How does this dynamic work between Williams and Hahn? Williams goes in-depth on this subject and many others in our White Sox Talk Podcast conversation.

Among the highlights:

Working relationship with Rick Hahn: "The relationship has been the same and consistent since the very beginning.  We're constantly talking.  I'm not going to BS you and say that we don't have these conversations. I just think that a certain point in time, you just have to say here is your responsibility and mine is over here. I have to respect the fact that this is what you want to do. I'm only going to express my interest to a point so that you can come to your own decision without my influence and then we're getting to brass tax.  Most times than not, he'll express, 'Hey, I need to know what you think. But until that time you've got to give people the space to do a job as they see fit, and to plot a course as they see fit."

Trading Chris Sale: "Contrary to popular belief, we have enjoyed a great relationship over the years. There was obviously a little blip in that part of it and I've always understood him because I was a little bit like that when I was younger too.  It was very often a couple days later we'd visit and laugh about a couple things but also in a serious manner.  he's one of the best in the game.  How do you trade one of the best pitchers in the game and not feel some remorse about it?  On the other end of the spectrum we got what we think are special pieces that will be with us for quite a while assuming good health. And you can envision them being part of a championship team.  We got to the point where we couldn't envision that particular group that we had be a part of a championship team and that's what it's about."

Possibly trading Jose Quintana: "I have not been presented with anything that has been recommended by Rick that he wants to do. So in terms of closeness, we've bantered some things around, but Jose Quintana is a very, very special pitcher. I'm sure if something comes up where it's consistent with what we've done thus far then I'm sure Rick will put it in front of both Jerry and I.  But until that time, I can't say that anything has been close or relatively close."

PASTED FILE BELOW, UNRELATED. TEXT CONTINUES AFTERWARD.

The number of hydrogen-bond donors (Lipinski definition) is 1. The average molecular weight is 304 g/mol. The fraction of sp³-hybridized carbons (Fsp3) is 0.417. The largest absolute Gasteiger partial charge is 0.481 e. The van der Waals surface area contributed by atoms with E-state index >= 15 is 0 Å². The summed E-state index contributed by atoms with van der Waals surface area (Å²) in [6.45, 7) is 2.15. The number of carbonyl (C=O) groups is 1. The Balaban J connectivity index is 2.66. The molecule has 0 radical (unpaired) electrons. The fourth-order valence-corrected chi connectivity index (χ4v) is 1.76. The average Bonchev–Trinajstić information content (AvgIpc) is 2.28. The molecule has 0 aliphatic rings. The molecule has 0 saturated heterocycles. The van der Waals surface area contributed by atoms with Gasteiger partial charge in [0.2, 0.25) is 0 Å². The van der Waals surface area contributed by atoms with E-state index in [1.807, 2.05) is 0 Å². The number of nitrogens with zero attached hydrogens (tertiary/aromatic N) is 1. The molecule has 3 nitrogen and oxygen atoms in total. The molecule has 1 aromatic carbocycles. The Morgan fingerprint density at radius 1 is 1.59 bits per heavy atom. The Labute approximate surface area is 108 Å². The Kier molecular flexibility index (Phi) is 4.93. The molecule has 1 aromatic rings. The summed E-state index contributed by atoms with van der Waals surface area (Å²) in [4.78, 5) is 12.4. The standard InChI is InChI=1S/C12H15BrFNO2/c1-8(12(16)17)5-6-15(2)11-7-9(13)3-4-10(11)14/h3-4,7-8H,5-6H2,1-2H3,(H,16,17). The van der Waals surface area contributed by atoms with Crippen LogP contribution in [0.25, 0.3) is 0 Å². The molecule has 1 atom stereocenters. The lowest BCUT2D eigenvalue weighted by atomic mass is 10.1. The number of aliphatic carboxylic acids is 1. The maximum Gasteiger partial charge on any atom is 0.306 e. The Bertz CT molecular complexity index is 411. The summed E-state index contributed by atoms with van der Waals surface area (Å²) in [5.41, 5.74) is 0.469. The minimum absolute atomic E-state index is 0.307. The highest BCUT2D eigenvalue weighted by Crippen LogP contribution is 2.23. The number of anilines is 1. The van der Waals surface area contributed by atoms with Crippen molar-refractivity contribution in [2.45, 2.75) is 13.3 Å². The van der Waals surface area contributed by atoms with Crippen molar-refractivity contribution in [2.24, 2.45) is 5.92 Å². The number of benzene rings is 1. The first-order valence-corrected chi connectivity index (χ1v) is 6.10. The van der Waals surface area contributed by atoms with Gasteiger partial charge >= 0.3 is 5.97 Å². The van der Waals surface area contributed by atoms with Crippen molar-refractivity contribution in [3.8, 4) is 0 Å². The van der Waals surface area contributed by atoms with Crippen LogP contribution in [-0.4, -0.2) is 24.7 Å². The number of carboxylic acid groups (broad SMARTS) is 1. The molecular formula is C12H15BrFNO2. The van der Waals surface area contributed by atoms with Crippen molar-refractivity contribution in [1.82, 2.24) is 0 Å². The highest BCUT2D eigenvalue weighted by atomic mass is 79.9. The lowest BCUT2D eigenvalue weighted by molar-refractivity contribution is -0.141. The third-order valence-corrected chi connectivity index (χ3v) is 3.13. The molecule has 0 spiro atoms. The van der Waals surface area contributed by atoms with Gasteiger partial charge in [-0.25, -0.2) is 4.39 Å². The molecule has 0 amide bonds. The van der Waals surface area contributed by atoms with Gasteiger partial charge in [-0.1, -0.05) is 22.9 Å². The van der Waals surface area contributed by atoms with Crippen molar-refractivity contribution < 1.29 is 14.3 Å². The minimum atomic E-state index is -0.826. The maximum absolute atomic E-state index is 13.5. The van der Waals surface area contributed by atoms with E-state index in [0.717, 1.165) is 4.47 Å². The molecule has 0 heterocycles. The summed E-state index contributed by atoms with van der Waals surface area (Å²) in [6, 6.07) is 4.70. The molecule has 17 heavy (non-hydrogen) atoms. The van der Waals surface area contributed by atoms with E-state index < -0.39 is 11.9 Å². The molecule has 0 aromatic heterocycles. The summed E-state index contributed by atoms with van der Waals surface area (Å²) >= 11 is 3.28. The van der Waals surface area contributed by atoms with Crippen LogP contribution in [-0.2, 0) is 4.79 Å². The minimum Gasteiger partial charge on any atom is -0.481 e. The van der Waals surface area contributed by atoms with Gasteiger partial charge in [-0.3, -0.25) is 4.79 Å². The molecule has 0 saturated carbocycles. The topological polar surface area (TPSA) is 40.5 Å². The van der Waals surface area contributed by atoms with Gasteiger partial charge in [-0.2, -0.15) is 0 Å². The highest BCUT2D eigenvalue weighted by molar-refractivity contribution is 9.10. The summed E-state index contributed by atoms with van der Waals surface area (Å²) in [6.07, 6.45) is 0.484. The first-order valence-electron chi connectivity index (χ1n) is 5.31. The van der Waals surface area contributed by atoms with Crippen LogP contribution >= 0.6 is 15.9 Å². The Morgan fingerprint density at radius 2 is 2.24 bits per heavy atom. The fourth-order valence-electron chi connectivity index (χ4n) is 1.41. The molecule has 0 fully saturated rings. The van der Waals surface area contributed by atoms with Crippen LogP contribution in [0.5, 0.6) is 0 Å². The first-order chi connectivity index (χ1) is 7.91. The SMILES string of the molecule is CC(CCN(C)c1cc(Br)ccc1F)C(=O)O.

His hopes for the White Sox: "My only goal at this point in my career is to help bring another championship to Chicago and to Chicago fans, watch Rick Hahn walk across the stage to receive an Executive of the Year award and watch Rick Renteria accept the Manager of the Year Award.  Then I will consider this a job well done. If any of those things don't happen, then it won't be.  I sincerely feel that in my heart."

White Sox prospect Michael Kopech is hair today, focused on tomorrow

White Sox prospect Michael Kopech is hair today, focused on tomorrow

GLENDALE, Ariz. -- The shoulder length blonde hair that is one of several noticeable similarities between Michael Kopech and Noah Syndergaard is no more.

Earlier this month, the White Sox prospect cut down a mane he’d grown for more than 18 months at the request of his new employers. But uncertain how much they wanted him to remove, Kopech said he went to the barber shop four times in a span of several weeks, including three after SoxFest.

“My girlfriend was harping on me to get it trimmed,” Kopech said. “I got it trimmed right before SoxFest. I say trimmed, it was a lot. I cut about three or four inches off and then right after SoxFest, Rick (Renteria) gave me a call and ‘That wasn’t short enough.’

“I went through that whole process again. I kept thinking about how much they wanted me to cut off. So at first I went to the barbershop and got a little cut off and thought, ‘You know what, this probably isn’t enough.’ So I went back again two days later and thought, ‘Maybe this isn’t enough either.’ So I went back again. I went to the barbershop three times in a week.”

When the deed was finally done, Kopech posted a picture of his new haircut on social media and noted “If you’re not sitting … I encourage you to do so.” White Sox teammate Tim Anderson commented that Kopech looked like “Sunshine” Ronnie Bass of ‘Remember the Titans’ fame. Kopech — who was acquired from Boston in December in the Chris Sale trade — has begun to adjust to his new hairstyle. He also told reporters earlier this week he probably won’t grow his hair as long again.

 “You’ve got to get used to the short hair thing,” he said.

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Kopech is also making adjustments on the field in his first week of big league camp.

The right-hander, who reportedly touched 105 mph on the radar gun last July, is very excited to be in big league camp for the first time. Some of that energy has resulted in Kopech “trying to throw the s*** out of it” with every pitch, pitching coach Don Cooper said. Cooper loves Kopech’s arm but said he wants his young charge to focus on fastball command, not trying to blow it by everyone.

Kopech said he’s started to heed the message and knows how important command of all his pitches will be.

“He was basically putting my mind at ease saying, ‘Hey, you're not going to win anything right away, just get settled in, get comfortable,’” Kopech said. “That's something I'm going to have to grasp the concept of.”

“Coop's preached fastballs away, gloveside. That's something I'm hit or miss on. I've been working on it quite a bit. I can go inside to a right-handed batter all I want, but going away, really hitting that location is big for me. Locating my changeup, being consistent with that is also going to be helpful. Because that's the next best pitch in baseball, other than a well-located fastball.”